As always, DiCammillo has populated her stories with characters who are too silly to be believed but still manage to be wise and compassionate.  I love that there is much more to both sisters than is initially obvious and getting a look at their early lives and the love that motivates them both.

The short chapters and funny situations would make these books excellent read alouds for Mercy Watson fans.  Add them to your shelf this holiday season.

–SueBE

November 8, 2018

Children of Blood and Bone by Tomi Adeyemi

Posted in Uncategorized tagged , , at 9:27 pm by suebe2

Children of Blood and Bone
by Tomi Adeyemi
Henry Holt

Zélie Adebola remembers when life was full of magic.  But then the king sent out his army to kill the maji.  They lead Mama away in chains.

With her mother dead and her father a broken man, Zélie and her brother do their best move forward.  But the king’s men return again and again, demanding taxes because their was magic in their family.  And they can’t like about it.  Zélie’s hair shines white – revealing her heritage to one and all.

Zélie is in the market when someone runs into her.  The young woman is clearly terrified.  She needs help and she’s clearly trying to avoid the king’s guards.  Zélie doesn’t ask why and she doesn’t really care.  The fact that this girl is terrified and running for her life is all Zélie needs to know.

Only later does she realize what she has done.  She didn’t rescue just anyone but a princess.  And now the crown prince is after them because the princess has stolen an artifact that can bring magic back to their land.

I’m not going to write any more about the plot.  That’s the danger when reviewing fantasy.  The plot and the world are often so deliciously complex that it is tempting to describe it piece by piece.

The world of Orïsha was inspired by Adeyemi’s own West African heritage.  I suspect that if I knew more about the cultures and the countryside, I’d recognize even more than I did.  I love textiles and wild animals so most of what I recognized fell into these two categories.

As with many young adult fantasies, this is a story with romance, friendship, and self-discovery.  The characters have to decide what is truly important, what they are willing to sacrifice to achieve it, and who can really be trusted.  There is newfound magic, powers that have to be controlled and horror when that control slips.

In this world, magic takes many forms.  Reapers have power over souls.  Burners ignite flame.  There are also those with power over cancer, people’s minds, healers and much more.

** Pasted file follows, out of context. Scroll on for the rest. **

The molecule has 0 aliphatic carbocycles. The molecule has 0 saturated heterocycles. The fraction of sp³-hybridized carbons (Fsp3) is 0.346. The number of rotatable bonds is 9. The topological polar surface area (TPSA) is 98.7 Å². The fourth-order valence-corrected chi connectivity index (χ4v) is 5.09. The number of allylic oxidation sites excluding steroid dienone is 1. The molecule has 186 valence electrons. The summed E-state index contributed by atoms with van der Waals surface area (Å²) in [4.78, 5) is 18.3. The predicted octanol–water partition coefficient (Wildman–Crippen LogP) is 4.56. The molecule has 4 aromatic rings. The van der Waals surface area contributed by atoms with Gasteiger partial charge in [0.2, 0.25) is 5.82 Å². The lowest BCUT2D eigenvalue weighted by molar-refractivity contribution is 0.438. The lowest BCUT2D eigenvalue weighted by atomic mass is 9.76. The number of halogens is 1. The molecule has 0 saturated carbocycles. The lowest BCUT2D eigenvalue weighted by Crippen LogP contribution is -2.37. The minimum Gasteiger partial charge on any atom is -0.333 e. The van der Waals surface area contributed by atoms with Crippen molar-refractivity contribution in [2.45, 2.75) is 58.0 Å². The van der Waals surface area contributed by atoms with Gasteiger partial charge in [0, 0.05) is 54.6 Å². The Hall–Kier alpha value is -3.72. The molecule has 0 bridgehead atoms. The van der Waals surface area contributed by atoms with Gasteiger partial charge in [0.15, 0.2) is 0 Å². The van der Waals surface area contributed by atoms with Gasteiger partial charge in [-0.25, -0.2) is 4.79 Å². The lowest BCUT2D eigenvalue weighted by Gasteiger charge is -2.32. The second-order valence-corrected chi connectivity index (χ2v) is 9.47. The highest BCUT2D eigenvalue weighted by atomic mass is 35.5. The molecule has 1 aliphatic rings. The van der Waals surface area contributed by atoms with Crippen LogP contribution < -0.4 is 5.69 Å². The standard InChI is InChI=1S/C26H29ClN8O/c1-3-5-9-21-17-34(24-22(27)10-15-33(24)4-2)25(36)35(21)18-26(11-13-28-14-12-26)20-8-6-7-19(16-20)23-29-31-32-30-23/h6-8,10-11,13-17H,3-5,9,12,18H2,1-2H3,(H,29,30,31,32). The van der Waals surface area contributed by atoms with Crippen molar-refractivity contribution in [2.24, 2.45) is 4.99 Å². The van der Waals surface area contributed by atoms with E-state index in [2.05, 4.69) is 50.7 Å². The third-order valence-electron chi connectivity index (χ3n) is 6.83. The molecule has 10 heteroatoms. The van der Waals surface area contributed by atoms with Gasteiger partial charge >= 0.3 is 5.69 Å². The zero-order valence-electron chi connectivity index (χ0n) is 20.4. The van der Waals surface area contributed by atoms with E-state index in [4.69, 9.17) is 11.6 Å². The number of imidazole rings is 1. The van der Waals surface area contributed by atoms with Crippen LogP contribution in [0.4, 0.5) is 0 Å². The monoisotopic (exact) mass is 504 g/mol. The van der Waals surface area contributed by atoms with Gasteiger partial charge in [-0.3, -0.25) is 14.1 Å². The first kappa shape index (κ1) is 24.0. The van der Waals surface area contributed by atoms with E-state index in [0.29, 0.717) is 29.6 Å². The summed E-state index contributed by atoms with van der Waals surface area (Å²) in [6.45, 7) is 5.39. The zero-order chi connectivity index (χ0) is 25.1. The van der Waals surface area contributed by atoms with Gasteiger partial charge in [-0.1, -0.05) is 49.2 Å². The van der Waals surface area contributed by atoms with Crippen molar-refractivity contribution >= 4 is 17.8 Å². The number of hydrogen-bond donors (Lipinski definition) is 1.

This is definitely a book that needed to be written.  It brings some diversity to the world of fantasy and introduces a heroine young readers will love.  Me?  The second book in the series has yet to be released but knowing that doesn’t stop me from checking my library.  Is it in yet?

–SueBE

 

November 1, 2018

The Red Fort by Brenda Maier, illustrated by Sonia Sanchez

Posted in Uncategorized tagged , , at 1:51 am by suebe2

The Little Red Fort
by Brenda Maier
illustrated by Sonia Sanchez
Scholastic Press

When Ruby finds some boards, she knows she wants to build something.  Her three brothers refuse to help.  After all, Ruby doesn’t know how to build.  So she learns.  When she asks them to help her draw up her plans, they refuse.  After all, Ruby doesn’t know how.  So she learns.

Again and again, Ruby asks her brothers to take part.  Again and again, they refuse but this doesn’t slow Ruby down.  This girl has a real can-do attitude.

It isn’t until the very end that they want a part of Ruby’s brand new fort.  She sends them on their way.

I have to admit, I’m really happy the story doesn’t end there but this next bit is a plot spoiler.  Don’t read on if that is going to annoy you.

Ruby’s brothers decide to make her fort even better.  They set to work with each of them finding a way to improve this already amazing fort.

Yes, this is a new spin on the Little Red Hen.  And I love it!  But then it is an easy book to love.

  1.  I love Ruby’s attitude.  Those boys and their “ho-hum don’t bug me” aren’t going to get her down.
  2. I love the chorus.  In a picture book, a repeated line of text is the chorus.  When Ruby asks for help, again and again we get this line – “‘No way,” said Jose. I’m too busy.”
  3. I love the way the illustrations add to the story.  When Ruby is learning to draw, her father is in the background with his own drafting project.  When she saws, her mother is helping out.  Grandma lends a hand when the building begins.  This little girl is part of a great big family.